Stressed over work? Here are 9 Tips for Solopreneurs to Reduce Stress

Simple tips to punch stress in its gut


Abhishek Prajapat

3 years ago | 8 min read

If you take a few steps backward and watch your entrepreneurial life unfold, you would probably see yourself taking the center of the screen.

In fact, you’d be in the picture for most of the time – no employees, no co-workers, only you, the solo hardworking soul.

Surprisingly, your audience will vary throughout the movie. A few strong supporters will take the front seat, woot and cheer you up, wave a couple of flags, and then leave.

Others may sit through the movie, only to yawn and distract you from your goal. In the face of your determination though, this class of folks will also eventually leave, just so that they don’t have to catch the finale where you scale your business up.

However, they’d be one member that will sit throughout your progress story. And, it goes with the name of stress.

Sometimes, it would take the front seat, looking straight into your eyes. Other times, it would sit at the back, whistling and disturbing your train of thoughts. That’s how most of a solopreneur’s life is like.

While other feelings may or may not make momentary visits, stress takes the almost-permanent spot in your journey to progress.

The Gallup Wellbeing Index punches any suspicions concerning the resident-evil nature of stress.

The survey confirms that 45% of the entrepreneurs complain about being stressed in contrast with 42% of other workers. At the same time, 34% of entrepreneurs also confess being “worried a lot” as compared to 30% of other workers.

Simple tips to punch stress in its gut

Running a business is not a child’s play. It puts responsibilities on your plate that nearly crack the utensil, leaving you to save the plate while juggling the responsibilities.

Consequently, you are left in the company of jitters, brainstorming sessions, sleepless nights, midnight coffee shots and not to miss – the uncertain feelings of optimism that have only a breath’s lifeline.

So, let’s throw in the towel, pack our bags, put down the military defenses against imposter syndrome, and go sip a mojito along the Caribbean beaches. An ideal life choice!

Except, by doing so, you are waltzing right into the arms of the devious plot that stress booby-trapped in the first place.

Instead, let’s walk you through some simple tips to beat stress at its game without rushing into the arms of a burnout:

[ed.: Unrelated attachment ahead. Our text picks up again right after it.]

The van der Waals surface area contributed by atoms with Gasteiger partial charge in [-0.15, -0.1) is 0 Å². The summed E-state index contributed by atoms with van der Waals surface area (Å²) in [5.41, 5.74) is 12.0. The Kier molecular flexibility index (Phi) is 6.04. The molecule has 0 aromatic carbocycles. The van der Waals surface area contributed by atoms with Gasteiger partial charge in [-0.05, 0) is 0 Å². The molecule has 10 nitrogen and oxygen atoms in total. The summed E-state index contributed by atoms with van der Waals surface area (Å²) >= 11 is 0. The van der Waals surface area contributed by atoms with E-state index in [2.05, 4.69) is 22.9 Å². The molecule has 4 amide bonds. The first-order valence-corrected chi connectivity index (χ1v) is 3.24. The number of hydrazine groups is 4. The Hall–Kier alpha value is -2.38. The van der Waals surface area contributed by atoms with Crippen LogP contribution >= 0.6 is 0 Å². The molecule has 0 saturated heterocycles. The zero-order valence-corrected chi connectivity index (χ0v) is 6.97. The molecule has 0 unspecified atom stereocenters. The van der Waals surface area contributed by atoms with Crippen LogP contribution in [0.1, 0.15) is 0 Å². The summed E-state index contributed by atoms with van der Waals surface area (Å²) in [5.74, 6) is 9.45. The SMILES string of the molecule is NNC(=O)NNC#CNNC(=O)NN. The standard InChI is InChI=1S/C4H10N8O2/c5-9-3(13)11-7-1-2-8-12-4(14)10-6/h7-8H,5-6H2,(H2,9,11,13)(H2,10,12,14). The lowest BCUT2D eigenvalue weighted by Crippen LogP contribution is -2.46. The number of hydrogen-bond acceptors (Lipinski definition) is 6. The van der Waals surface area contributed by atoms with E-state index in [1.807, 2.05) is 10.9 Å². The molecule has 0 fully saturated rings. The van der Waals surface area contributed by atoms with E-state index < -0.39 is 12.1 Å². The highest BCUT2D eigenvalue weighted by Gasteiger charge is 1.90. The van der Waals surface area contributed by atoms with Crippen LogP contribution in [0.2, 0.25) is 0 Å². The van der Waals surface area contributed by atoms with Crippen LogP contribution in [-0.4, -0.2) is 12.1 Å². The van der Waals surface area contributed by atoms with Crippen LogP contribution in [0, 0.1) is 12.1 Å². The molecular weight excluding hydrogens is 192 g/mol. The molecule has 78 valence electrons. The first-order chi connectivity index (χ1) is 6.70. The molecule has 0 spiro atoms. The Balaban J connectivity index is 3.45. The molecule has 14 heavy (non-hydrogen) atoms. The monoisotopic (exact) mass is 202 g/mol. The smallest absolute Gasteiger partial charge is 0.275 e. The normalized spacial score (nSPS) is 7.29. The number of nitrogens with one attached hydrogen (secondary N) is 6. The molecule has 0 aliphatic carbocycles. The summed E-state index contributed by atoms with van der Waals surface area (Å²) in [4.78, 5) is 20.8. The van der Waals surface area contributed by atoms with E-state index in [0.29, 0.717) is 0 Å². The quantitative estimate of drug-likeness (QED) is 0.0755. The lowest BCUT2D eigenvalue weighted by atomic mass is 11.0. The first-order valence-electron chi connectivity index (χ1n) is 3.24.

1. Establish strong work-life boundaries

Leaky boundaries between work and personal life leave you disoriented in the long haul. You can only hustle for a limited time.

Once in a while, you’ll need a break to sit back and relax.

Think closely though – can your business breathe on its own if you take a few days of break just to alleviate stress?

Unless your venture has taken off already and is enjoying a stable flight in the air, your work needs your time and attention.

However, if you establish thick boundaries between your work and personal hours, you can better charge your batteries and keep up with your work with the same energy as day one of starting your business.

Pro tip: Establish a home office or work at a co-working space to prevent work and play from poking their noses into each other’s matters.

2. Read your stress out

Research conducted at the University of Sussex applauds reading for minimizing stress for up to 68%. In fact, it’s a champion at stress management in contrast with sipping tea or listening to music.

Therefore, dive into a fictional book. The key here is to read non-business-y books. This is because by reading a business book, you may end up working again.

In case of a solopreneur, the image of a coffee mug sitting by your reading chair and crickets in the background doesn’t last for long.

As an enthusiastic entrepreneur, you already know that the image painted above dissipates into thin air the moment an idea strikes.

Eventually, this pursuit for new ideas or work problems leaves you with less of personal time, which only aggravates your stress. This is why you need to read something that is not work-related to refresh yourself.